I want to step back from my descriptive and analytical consideration of specific sequences and motifs in Miyazaki’s films and confront a question that’s been on my mind as I’ve been doing this work. Fred Turner, poet and scholar, put the question in a post, Who is the Best Film Maker in the World Today? His answer: “That, in my humble opinion, is Hayao Miyazaki. Miyazaki mines all human myths, all genres, even our dreams.”
That’s what I’ve been thinking about. How would you argue that point? Turner’s post is short and provocative. He indicates in general terms his sense of the terms and dimensions of Miyazaki’s achievement. But he doesn’t offer an argument.
And that’s one thing that puzzles me. THE best, I’m thinking, the ONE and ONLY best out of 100s and 1000s of filmmakers? Why not a weaker claim, that he’s a film-maker of the highest order? But still, what would it take to argue that weaker claim? A theory of what art does and why it’s important in human life and culture, surely we need that. And from that we can derive criteria by which to judge art and apply those criteria to Miyazaki.
I doubt that Turner’s done that in arriving at his judgment– and I don’t say that as a criticism. I’d guess that his judgment is an intuitive one. He’s a poet and a scholar and has devoted his life to studying art and to producing it. He puts Miyazaki’s work though his accumulated experience and out it comes, the judgment that Miyazaki’s the best living film-maker.
Still, I want more, I need more. How to get it?
As I thought about the question, even while I reviewed several films – Porco Rosso, Spirited Away, and, most recently, My Neighbor Totoro – I thought about Harold Bloom’s claim that Shakespeare invented our modern sense of the human of personality, and that’s why he’s great. He invented it and subsequent writers elaborated and developed his invention.
Could a similar claim be made for Miyazaki? Of course, we are still very much in Miyazaki’s time, and he in ours. We aren’t in a position to look back on what he did, and one what others did with it. We can only guess at the future.
Let’s turn to Starting Point, 1979-1996, a collection of Miyazaki’s interviews, essays, and occasional pieces. In the his pieces on scenarios (the same piece that prompted my thoughts how the use of storyboards in planning films) he notes (p. 107):
Up to a certain point in time, when creating a drama all you had to do was to depict the relationships between people. This was true until relatively recently. Even up until around 1960, I would say. But now you can’t make a film just focusing on human relationship … we believed that if human relationships were handled properly, and if things like the distribution of wealth and the means of production were properly taken care of, everything would get better … this sort of thinking ended on a human-wide scale around 1960. It was around this time that we could no longer ignore that fact that our society—including our homes and families and way of living—was actually predicated on a supported by photosynthesis in the natural world.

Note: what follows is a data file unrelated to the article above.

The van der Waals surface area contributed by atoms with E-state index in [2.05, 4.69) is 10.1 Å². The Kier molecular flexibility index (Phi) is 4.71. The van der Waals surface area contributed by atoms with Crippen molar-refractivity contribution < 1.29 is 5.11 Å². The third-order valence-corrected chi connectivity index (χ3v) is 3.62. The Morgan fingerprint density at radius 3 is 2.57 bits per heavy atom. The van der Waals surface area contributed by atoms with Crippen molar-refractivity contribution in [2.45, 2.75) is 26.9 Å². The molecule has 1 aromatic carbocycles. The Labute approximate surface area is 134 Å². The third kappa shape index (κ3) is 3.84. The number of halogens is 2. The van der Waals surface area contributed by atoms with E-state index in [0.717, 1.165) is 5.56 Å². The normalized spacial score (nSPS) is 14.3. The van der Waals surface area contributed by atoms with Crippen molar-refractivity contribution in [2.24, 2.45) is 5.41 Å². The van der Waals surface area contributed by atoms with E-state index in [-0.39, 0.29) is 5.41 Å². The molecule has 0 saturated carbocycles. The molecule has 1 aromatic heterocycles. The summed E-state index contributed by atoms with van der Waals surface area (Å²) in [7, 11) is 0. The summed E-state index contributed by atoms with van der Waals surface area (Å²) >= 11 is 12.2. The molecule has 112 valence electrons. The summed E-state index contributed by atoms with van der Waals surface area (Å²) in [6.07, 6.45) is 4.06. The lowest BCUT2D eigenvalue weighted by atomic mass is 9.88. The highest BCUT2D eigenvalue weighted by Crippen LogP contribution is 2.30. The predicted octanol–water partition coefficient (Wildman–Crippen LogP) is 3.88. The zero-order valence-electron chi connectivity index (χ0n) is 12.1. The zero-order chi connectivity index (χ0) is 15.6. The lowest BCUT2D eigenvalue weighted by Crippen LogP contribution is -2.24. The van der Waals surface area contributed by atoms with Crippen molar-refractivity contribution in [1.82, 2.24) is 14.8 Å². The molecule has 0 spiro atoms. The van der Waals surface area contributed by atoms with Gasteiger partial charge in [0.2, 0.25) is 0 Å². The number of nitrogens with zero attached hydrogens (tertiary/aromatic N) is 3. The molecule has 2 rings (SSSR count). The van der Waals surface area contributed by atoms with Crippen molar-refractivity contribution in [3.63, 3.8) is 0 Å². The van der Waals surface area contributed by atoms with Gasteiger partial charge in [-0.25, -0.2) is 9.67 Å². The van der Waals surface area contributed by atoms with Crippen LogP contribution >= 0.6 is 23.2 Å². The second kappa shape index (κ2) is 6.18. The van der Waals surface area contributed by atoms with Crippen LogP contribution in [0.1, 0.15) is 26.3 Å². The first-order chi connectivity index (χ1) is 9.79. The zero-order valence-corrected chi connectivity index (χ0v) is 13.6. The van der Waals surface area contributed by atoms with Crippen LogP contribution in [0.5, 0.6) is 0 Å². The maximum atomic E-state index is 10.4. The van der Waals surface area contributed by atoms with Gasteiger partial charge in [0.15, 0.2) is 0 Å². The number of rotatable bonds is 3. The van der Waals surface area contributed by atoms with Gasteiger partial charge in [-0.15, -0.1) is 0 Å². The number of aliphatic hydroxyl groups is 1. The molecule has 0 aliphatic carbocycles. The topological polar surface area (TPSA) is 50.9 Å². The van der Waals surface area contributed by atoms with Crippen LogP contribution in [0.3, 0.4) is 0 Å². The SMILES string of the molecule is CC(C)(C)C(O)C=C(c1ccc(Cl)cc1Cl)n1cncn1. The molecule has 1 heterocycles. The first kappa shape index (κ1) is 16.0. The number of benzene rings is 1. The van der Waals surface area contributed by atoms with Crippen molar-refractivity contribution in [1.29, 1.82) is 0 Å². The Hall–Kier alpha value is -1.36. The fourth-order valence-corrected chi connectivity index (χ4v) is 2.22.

And so Miyazaki’s raised the ecological theme so widely associated with him, in particular, with Nausicaä of the Valley of the Wind and Princess Mononoke. Other film-makers have dealt with ecology and the environment, and have done so for some time. But it’s not in dealing with such “issues” that I see Miyazaki’s contribution. His contribution is of a more philosophical nature–which Turner acknowledges in his brief post, in a remark where he find’s Miyazaki superior to Cameron’s Avatar.
If that’s where Miyazaki’s genius shines brightest, then I’m thinking it shines very bright indeed in My Neighbor Totoro, a film that has nothing to do with ecology and the environment, not as those are understood as issues meriting critique and political action. This modest film about two young girls, their professor father, and their ailing mother, is very much about the relationship between humans and the natural world and, indeed, about the nature of reality itself. When I consider the variety of worlds Miyazaki has created I can’t help but think that that is one of his central concerns: How do we apprehend man’s life in the world?
This, I understand, is a long way from justifying the claim that Turner has made for Miyazaki. But it is a place to look for such justification. It is what I’ll continue to hold in my mind as I pursue narrower and more focused investigations.